John Courtney Murray was once asked by a puzzled friend what foreign policy had to do with the Sermon on the Mount. He answered, “What makes you think that morality is identical with the Sermon on the Mount?” Moral reasoning, Murray insisted, was not simply a matter of quoting Scripture. But to understand this, he said, it was first necessary to recognize the shortcomings of the moralistic outlook that has dominated American thinking about morality down to our own day. He described it thus:
It’s style was voluntarist. It sought the constitution of the moral order in the will of God. The good is good because God commands it; the evil is evil because God forbids it. The notion that certain acts are intrinsically evil or good, and therefore forbidden or commanded by God, was rejected. Rejected too was the older intellectualist tradition of ethics and its equation of morality with right reason. Reason is the dupe of interest and passion. . . . In the search for moral principles and solutions reason can have no place. . . .
In its sources the older morality was scriptural in a fundamentalist sense. In order to find the will of God for man it went directly to the Bible. There alone the divine precepts and prohibitions are stated. They are stated in so many words, and the words are to be taken at their immediate face value without further exegetical ado. . . .
In its mood the old morality was subjectivist. Technically it would be called a “morality of intention.” It set primary and controlling value on a sincerity of interior motive; what matters is not what you do but why you do it. And it was strong on the point that an act is moral only when its motive is altruistic — concretely, when the motive is love. If any element of self-interest creeps in, the act is corrupt and sinful.
Finally, in its whole spirit the old morality was individualistic. Not only did it reject the idea of a moral authority external to the individual conscience. It also set its single focus on the individual existence and on the moral problems that arise in interpersonal relationships. As for society, it believed in a direct transference of personal values into social life. . . . Its highest assertion was there would be no moral problems in society, if only all men loved their neighbor. (Murray, p. 263f.; emphasis added)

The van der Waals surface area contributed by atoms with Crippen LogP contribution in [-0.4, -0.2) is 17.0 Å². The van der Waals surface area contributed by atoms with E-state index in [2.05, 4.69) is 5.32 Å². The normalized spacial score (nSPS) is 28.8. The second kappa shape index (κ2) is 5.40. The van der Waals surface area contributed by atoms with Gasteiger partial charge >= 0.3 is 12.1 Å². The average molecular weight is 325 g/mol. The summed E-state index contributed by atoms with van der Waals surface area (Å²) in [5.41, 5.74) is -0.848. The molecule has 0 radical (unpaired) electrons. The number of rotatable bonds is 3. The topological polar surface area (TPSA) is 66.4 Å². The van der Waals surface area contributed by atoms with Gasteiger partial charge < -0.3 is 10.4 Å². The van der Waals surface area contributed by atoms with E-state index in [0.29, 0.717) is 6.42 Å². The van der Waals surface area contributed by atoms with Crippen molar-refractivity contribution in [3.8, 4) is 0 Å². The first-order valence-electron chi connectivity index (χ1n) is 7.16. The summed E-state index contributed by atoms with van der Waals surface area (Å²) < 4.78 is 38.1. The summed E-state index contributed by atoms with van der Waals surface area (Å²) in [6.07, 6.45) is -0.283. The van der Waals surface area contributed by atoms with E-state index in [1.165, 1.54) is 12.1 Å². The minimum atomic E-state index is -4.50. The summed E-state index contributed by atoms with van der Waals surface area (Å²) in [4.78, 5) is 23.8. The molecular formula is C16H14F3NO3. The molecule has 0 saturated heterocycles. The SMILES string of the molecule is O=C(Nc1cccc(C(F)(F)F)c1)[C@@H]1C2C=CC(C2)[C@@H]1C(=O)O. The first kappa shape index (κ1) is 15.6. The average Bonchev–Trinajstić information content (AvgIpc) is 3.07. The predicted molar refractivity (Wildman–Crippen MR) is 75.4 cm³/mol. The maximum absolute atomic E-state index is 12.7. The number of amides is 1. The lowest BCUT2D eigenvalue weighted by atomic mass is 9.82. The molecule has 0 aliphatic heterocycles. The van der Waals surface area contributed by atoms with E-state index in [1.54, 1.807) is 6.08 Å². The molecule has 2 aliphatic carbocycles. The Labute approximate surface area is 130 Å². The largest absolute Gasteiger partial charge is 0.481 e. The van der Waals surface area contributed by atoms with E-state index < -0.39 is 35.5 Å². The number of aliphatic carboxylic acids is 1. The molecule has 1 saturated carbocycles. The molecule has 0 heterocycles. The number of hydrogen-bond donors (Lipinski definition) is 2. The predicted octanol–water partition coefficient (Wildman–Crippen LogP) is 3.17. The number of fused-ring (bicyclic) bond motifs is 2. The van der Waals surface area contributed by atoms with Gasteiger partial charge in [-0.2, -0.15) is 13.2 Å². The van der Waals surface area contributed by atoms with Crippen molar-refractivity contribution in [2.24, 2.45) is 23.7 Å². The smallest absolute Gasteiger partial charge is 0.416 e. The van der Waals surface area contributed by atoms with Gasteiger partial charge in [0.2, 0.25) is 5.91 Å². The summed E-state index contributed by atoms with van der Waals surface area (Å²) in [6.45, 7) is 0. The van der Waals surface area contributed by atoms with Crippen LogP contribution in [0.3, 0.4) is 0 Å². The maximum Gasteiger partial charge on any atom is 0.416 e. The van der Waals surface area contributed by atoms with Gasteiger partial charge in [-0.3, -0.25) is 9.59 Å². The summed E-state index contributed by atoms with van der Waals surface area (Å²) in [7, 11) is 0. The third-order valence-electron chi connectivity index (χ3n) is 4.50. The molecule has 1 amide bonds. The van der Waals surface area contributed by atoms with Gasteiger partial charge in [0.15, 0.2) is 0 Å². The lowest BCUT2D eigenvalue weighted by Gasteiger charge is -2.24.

To put the matter in contemporary terms, this view asks: “What would Jesus do?” The problem with this is that there are some basic ways in which we can’t take Jesus as our example, because He came to do for us what we could not for ourselves, namely to die for our sins. The real question, rather, is “What would Jesus have us do?” And He tells us to love our neighbor, and leaves it to us to think through what that means. Moralism provides no resources for moral judgment amidst the complexities of world affairs, because it denigrates the peace of a rightly ordered political community as something sub-Christian and unworthy of the Christian calling to a higher peace, the Shalom of the eschatological Kingdom. There is also a similar confusion here involving the concept of “love.” The diverse demands of love in the manifold relationships of temporal existence — love of parents, children, spouse, community, co-workers, church, country, each with its unique and particular demands — are eclipsed by the unconditional and absolute meaning of love expressed in the command of Christ to love God with your whole heart and your neighbor as yourself. This is what the Dutch Calvinist philosopher, Herman Dooyeweerd, calls the “Cape Horn” of Christian ethics (II, 149, 154; cf. 141), because it represents the temptation of the Christian ethicist to displace the irreducible temporal modes of love demanded by moral reasoning in favor of the transcendent fullness of Christian love in which there is no Jew or Greek, no slave or free, no male or female, but all are one in Christ (Gal. 3:28). But the fact is that our world remains full of such distinctions, as evidence by Paul’s own letter to the slave owner, Philemon. This, in fact, is the confusion represented in Third of the Twelve Articles of the Swabian peasants whom Luther addressed in his Admonition to Peace, by their assumption that fraternal oneness in Christ entailed an automatic abrogation of their legal status as serfs (Admonition, 12).
B. The Dirty Hands’ Tradition
The dirty hands’ tradition finds its clearest expression in classic Lutheranism, which, according to H. Richard Niebuhr, represents a “Christ and culture in paradox” view. This position is clearly expressed in Reinhold Niebuhr’s significant title Moral Man and Immoral Society. The Christian stands simultaneously as a member of two kingdoms, the Kingdom of Christ, in which he stands under the high demands of Christ’s Sermon on the Mount, and the Kingdom of this World, in which he stands under the demands of civic responsibility, which inevitably fall short of those high demands. Again, in a letter to a pacifist who was reluctant to favor the Allied war effort against Hitler, Niebuhr wrote: “Your difficulty is that you want to live in history without sinning . . . our effort to set up the Kingdom of God on earth ends in a perverse preference for tyranny, simply because the peace of tyranny means, at least, the absence of war.” (Love and Justice)